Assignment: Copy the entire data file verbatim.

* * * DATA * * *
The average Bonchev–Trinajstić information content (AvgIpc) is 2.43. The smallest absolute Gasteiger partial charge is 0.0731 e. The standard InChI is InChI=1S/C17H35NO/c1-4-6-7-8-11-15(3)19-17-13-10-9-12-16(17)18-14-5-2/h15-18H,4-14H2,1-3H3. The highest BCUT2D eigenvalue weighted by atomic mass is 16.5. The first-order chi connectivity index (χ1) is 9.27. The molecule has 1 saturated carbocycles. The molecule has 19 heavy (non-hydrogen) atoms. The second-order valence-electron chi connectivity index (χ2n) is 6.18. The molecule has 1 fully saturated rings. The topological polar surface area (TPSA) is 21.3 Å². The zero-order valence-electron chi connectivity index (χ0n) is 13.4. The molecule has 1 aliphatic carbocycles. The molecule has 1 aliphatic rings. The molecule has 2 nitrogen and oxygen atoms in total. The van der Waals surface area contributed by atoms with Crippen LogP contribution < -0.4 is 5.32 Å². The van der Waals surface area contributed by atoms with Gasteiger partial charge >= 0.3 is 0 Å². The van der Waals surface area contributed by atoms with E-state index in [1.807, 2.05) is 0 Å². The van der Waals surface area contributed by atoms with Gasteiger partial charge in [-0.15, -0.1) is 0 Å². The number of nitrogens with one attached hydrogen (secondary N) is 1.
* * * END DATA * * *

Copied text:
The average Bonchev–Trinajstić information content (AvgIpc) is 2.43. The smallest absolute Gasteiger partial charge is 0.0731 e. The standard InChI is InChI=1S/C17H35NO/c1-4-6-7-8-11-15(3)19-17-13-10-9-12-16(17)18-14-5-2/h15-18H,4-14H2,1-3H3. The highest BCUT2D eigenvalue weighted by atomic mass is 16.5. The first-order chi connectivity index (χ1) is 9.27. The molecule has 1 saturated carbocycles. The molecule has 19 heavy (non-hydrogen) atoms. The second-order valence-electron chi connectivity index (χ2n) is 6.18. The molecule has 1 fully saturated rings. The topological polar surface area (TPSA) is 21.3 Å². The zero-order valence-electron chi connectivity index (χ0n) is 13.4. The molecule has 1 aliphatic carbocycles. The molecule has 1 aliphatic rings. The molecule has 2 nitrogen and oxygen atoms in total. The van der Waals surface area contributed by atoms with Crippen LogP contribution < -0.4 is 5.32 Å². The van der Waals surface area contributed by atoms with Gasteiger partial charge >= 0.3 is 0 Å². The van der Waals surface area contributed by atoms with E-state index in [1.807, 2.05) is 0 Å². The van der Waals surface area contributed by atoms with Gasteiger partial charge in [-0.15, -0.1) is 0 Å². The number of nitrogens with one attached hydrogen (secondary N) is 1.